Short news: Navideo, SketchUp components, paleogeography

  • Navideo is software for GPS enabled PocketPC that claims to perform some nifty tricks. You can track other Navideo users in real time, be tracked in turn, or send your position to others via sms/email. Navideo Controller for PC can keep track of multiple clients (using Google Earth), and send them new destinations. I’m sure it’s intended for car fleets, but just think of the real-life games you could build on top of this system…:-) (Via coolsmartphone)
  • Simplified Building Concepts is starting up a free SketchUp Library specializing in components and objects to place inside larger projects. You can also upload your own content. It’s in beta, but it looks good.
  • Valery Hronusov takes Geology professor Ron Blakey’s renditions of global plate tectonics stretching back 600 million years and wraps them around Google Earth, adding time stamps. His task is made much easier by using EditGrid thus. If you’re wondering whether Google Earth’s timeline supports events 600 million years ago, the answer is No. Valery had to cheat:-).

    But one serious question: Is it really at all possible to know where mountain ranges were on these continents half a billion years ago, or are those drawn with a huge dollop of paleopoetic license?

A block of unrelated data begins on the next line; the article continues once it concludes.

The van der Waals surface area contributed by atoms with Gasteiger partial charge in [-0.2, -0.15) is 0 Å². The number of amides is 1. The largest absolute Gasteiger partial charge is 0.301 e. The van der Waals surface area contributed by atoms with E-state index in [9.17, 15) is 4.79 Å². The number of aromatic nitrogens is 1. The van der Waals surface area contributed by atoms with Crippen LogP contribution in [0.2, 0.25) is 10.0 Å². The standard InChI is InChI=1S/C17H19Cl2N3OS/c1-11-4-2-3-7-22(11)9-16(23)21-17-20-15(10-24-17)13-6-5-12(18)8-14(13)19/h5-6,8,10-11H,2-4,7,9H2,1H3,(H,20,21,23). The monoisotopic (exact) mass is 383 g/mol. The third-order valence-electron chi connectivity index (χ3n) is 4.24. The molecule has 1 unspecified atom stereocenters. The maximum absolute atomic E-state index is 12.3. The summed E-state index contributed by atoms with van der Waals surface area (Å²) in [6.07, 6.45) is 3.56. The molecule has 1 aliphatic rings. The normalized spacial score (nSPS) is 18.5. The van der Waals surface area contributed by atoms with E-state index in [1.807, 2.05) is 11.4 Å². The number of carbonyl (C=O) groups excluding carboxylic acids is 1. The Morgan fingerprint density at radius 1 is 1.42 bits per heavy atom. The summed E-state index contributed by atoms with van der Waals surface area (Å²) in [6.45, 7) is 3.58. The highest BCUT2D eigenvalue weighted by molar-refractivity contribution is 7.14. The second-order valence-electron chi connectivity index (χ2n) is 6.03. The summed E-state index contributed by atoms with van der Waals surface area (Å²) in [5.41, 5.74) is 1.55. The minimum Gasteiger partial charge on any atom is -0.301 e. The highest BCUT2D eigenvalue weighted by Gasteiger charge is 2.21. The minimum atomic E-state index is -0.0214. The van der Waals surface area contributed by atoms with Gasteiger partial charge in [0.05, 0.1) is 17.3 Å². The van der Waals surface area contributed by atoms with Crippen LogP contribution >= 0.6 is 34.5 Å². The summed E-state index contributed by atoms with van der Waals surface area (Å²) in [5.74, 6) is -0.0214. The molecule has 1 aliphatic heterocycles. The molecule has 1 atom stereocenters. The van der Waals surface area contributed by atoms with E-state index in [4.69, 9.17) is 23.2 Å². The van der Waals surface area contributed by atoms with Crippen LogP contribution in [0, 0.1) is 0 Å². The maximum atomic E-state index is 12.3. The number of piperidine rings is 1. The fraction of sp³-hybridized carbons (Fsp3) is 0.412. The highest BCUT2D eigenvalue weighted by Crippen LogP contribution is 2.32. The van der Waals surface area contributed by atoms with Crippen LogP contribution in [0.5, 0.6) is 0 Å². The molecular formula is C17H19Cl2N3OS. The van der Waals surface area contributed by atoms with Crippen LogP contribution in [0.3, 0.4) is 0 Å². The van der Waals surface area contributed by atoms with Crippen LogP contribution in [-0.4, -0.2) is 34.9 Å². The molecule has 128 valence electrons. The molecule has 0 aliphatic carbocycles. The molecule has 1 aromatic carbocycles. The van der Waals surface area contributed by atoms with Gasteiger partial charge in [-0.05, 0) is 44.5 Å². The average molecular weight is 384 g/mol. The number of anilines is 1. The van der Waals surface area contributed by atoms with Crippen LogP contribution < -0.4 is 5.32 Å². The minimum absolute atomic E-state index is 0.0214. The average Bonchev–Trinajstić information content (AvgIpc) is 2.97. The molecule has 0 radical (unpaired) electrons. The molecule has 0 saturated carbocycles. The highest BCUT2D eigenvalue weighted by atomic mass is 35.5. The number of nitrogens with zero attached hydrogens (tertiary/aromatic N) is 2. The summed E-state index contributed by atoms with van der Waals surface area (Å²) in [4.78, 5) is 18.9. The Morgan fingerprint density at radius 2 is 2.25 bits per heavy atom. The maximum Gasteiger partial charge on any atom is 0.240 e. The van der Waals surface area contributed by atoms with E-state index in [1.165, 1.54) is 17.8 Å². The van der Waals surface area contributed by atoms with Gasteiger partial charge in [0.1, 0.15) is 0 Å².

3 thoughts on “Short news: Navideo, SketchUp components, paleogeography”

  1. We know (more or less) what causes mountain ranges to form, so we can make pretty good guess where mountain ranges would have been in the past based on the geography and the tectonic movements.

    Most of those old mountain ranges are still around, just in different forms.

  2. Modern techniques of paleomagnetism, radiodatation and paleontology permit to effectively reconstruct the early history of the Earth. 500 Million years (500 Ma) isn’t that old for us geologists… after all at 500 Ma more than 90% of the Earth’s history has already passed! So us humans on the Planet Earth now are just a temporary ripple which won’t last long… geologically speaking.

  3. Both paleomagnetic and paleoclimate data offer evidence of true paleolatitudes and thus these reconstructions can reasonably infer paleolatitudinal position (relative to the poles and equator). Paleolongitude is a lot trickier to constrain. Relative paleolongitudinal separations between continents can be backed out of some of the paleomagnetic data, but unlike latitude there is no absolute frame of reference for longitude, so the chosen frame of reference is arbitrary.

Comments are closed.